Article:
Featured Alumnus: Andrew Dorritie
THE MILL RIVER CLUB
UNIVERSITY OF NOTRE DAME, CLASS OF 2018
Andrew Dorritie, a recent graduate of the University of Notre Dame with a bachelor’s degree in Neuroscience and Behavior and Spanish. Since May of this year, Andrew, a LICSF alumnus from the Mill River Club, has been pursuing his passion for Neuroscience and teaching.
He brought his love for science and teaching together during his time volunteering at the Boys and Girls Club. Andrew took this opportunity in particular, to teach kids about the “growth mindset” in conjunction with his Developmental Neuroscience class. Growth mindset is the idea that by working hard at something, the connections in your brain can change to form new and stronger connections to support what you have been working on. Together, Andrew and the boys and girls built neuron models with pipe cleaners and connected them in different ways to demonstrate the varying ways neurons interact in the brain.
During his college career, Andrew also volunteered at the Music & Memory Program, where students are paired with Alzheimer’s and dementia patients to create personalized music playlists that help them remember their past.
“These songs help the patients remember their past through music in a way that they are not able to without it,” he writes. “It was always an incredibly rewarding and humbling experience spending time with those people who have forgotten much of their past.”
Andrew’s growth mindset has brought him to do great things for himself and his community.
Q: What was your college major? What made you pursue your academic studies in this major?
A: My college major was Neuroscience and Behavior with a second major in Spanish. I chose the major because the brain is fascinating to me. Likewise, neurological issues can have huge impacts on people’s lives, and I wanted to study what those issues were and learn how they are addressed in the scientific community. Additionally, I studied Spanish because of the practicality of it. I wanted to be able to have a legitimate conversation with a native Spanish speaker. I also simply really love Spanish poetry.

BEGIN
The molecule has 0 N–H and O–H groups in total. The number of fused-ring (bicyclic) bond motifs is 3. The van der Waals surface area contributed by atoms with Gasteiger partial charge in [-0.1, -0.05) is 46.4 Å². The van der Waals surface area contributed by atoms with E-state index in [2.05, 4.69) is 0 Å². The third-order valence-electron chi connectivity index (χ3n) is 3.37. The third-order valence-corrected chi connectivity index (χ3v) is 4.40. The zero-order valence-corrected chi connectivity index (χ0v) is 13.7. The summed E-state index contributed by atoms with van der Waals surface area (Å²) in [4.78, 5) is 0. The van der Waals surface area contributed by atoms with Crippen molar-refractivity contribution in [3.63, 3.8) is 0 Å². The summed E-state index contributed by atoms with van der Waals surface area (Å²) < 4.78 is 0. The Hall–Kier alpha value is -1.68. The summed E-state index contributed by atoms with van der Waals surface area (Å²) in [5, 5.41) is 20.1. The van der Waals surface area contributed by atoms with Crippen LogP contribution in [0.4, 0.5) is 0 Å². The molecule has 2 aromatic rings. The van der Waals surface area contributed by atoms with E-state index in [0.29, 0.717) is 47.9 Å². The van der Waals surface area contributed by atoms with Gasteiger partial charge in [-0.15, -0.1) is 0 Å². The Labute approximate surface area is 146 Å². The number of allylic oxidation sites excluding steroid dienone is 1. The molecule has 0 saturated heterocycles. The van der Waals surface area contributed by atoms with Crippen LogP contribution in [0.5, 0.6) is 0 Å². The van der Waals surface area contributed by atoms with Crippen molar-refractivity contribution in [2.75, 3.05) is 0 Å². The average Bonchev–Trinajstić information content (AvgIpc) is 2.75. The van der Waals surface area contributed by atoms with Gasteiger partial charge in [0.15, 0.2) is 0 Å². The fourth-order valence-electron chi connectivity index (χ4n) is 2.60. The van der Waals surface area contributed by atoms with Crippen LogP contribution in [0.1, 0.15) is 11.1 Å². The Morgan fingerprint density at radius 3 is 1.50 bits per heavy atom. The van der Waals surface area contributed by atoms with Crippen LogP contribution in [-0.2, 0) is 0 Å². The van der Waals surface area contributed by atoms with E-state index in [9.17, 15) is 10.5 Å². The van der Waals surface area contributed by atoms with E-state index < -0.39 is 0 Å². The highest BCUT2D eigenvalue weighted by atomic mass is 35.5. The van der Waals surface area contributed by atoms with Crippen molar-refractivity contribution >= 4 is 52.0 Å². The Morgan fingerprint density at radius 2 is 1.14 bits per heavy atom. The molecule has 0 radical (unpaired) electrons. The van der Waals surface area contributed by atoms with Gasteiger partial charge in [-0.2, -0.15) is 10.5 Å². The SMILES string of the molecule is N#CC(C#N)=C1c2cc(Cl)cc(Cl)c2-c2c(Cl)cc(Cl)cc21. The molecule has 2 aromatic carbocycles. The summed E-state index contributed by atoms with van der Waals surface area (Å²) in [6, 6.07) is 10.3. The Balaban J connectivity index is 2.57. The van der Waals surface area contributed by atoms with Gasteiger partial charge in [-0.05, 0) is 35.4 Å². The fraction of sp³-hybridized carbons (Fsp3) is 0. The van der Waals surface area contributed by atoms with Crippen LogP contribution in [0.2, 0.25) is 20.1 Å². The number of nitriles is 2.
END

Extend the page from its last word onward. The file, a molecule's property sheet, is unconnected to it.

Q: If caddying has taught you anything, what would it be?
A: Caddying has undoubtedly taught me discipline. Waking up to be at the golf course at 6 AM on a Saturday morning was rarely what I wanted to be doing. My bed always felt amazing at that time. However, caddying taught me that if you put in the effort, you are rewarded for those sacrifices.
Q: What are your plans goals now being out of college?
A: Now that I am out of college, I am currently doing a graduate school teaching program through the University of Notre Dame called the Alliance for Catholic Education (ACE). For two years, I am a full-time fifth grade elementary school teacher at a Catholic school in San Jose, California. After teaching for two years, I will receive my Master of Education. Once I have completed my graduate teaching degree, I plan to go to medical school. As of now, I would like to specialize in pediatric neurology; however, it’s impossible to say for sure where my interests will take me in the years to come!